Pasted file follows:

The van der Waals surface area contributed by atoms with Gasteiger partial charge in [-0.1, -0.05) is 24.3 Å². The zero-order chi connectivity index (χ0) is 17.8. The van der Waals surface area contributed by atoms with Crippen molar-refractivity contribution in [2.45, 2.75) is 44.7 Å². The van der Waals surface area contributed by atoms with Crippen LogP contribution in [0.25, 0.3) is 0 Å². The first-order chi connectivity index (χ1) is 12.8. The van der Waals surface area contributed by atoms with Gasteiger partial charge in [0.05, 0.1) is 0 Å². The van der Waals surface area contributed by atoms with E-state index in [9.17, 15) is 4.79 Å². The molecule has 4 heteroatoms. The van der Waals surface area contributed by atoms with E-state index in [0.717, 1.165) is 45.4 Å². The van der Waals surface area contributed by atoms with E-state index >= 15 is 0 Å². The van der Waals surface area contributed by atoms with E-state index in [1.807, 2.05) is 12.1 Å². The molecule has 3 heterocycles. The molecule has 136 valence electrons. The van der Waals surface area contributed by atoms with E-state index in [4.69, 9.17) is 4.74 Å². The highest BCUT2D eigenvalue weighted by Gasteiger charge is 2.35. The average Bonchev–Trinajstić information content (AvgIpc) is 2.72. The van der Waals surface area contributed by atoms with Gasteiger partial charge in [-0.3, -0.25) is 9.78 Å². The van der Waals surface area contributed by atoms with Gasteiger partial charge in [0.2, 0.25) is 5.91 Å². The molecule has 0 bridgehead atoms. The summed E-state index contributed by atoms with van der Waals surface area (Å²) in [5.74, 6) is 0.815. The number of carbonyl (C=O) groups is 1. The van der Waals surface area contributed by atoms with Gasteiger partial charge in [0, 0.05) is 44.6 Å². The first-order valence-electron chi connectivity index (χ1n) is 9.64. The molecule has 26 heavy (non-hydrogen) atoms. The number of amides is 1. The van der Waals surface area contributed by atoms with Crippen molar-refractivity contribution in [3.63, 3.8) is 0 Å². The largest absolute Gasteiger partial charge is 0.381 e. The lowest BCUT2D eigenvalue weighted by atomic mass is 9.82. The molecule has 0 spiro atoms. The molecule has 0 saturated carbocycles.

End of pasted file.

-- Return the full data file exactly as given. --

The van der Waals surface area contributed by atoms with Gasteiger partial charge in [-0.1, -0.05) is 24.3 Å². The zero-order chi connectivity index (χ0) is 17.8. The van der Waals surface area contributed by atoms with Crippen molar-refractivity contribution in [2.45, 2.75) is 44.7 Å². The van der Waals surface area contributed by atoms with Crippen LogP contribution in [0.25, 0.3) is 0 Å². The first-order chi connectivity index (χ1) is 12.8. The van der Waals surface area contributed by atoms with Gasteiger partial charge in [0.05, 0.1) is 0 Å². The van der Waals surface area contributed by atoms with E-state index in [9.17, 15) is 4.79 Å². The molecule has 4 heteroatoms. The van der Waals surface area contributed by atoms with E-state index in [0.717, 1.165) is 45.4 Å². The van der Waals surface area contributed by atoms with E-state index >= 15 is 0 Å². The van der Waals surface area contributed by atoms with E-state index in [1.807, 2.05) is 12.1 Å². The molecule has 3 heterocycles. The molecule has 136 valence electrons. The van der Waals surface area contributed by atoms with E-state index in [4.69, 9.17) is 4.74 Å². The highest BCUT2D eigenvalue weighted by Gasteiger charge is 2.35. The average Bonchev–Trinajstić information content (AvgIpc) is 2.72. The van der Waals surface area contributed by atoms with Gasteiger partial charge in [-0.3, -0.25) is 9.78 Å². The van der Waals surface area contributed by atoms with Gasteiger partial charge in [0.2, 0.25) is 5.91 Å². The molecule has 0 bridgehead atoms. The summed E-state index contributed by atoms with van der Waals surface area (Å²) in [5.74, 6) is 0.815. The number of carbonyl (C=O) groups is 1. The van der Waals surface area contributed by atoms with Gasteiger partial charge in [0, 0.05) is 44.6 Å². The first-order valence-electron chi connectivity index (χ1n) is 9.64. The molecule has 26 heavy (non-hydrogen) atoms. The number of amides is 1. The van der Waals surface area contributed by atoms with Crippen molar-refractivity contribution in [3.63, 3.8) is 0 Å². The largest absolute Gasteiger partial charge is 0.381 e. The lowest BCUT2D eigenvalue weighted by atomic mass is 9.82. The molecule has 0 spiro atoms. The molecule has 0 saturated carbocycles.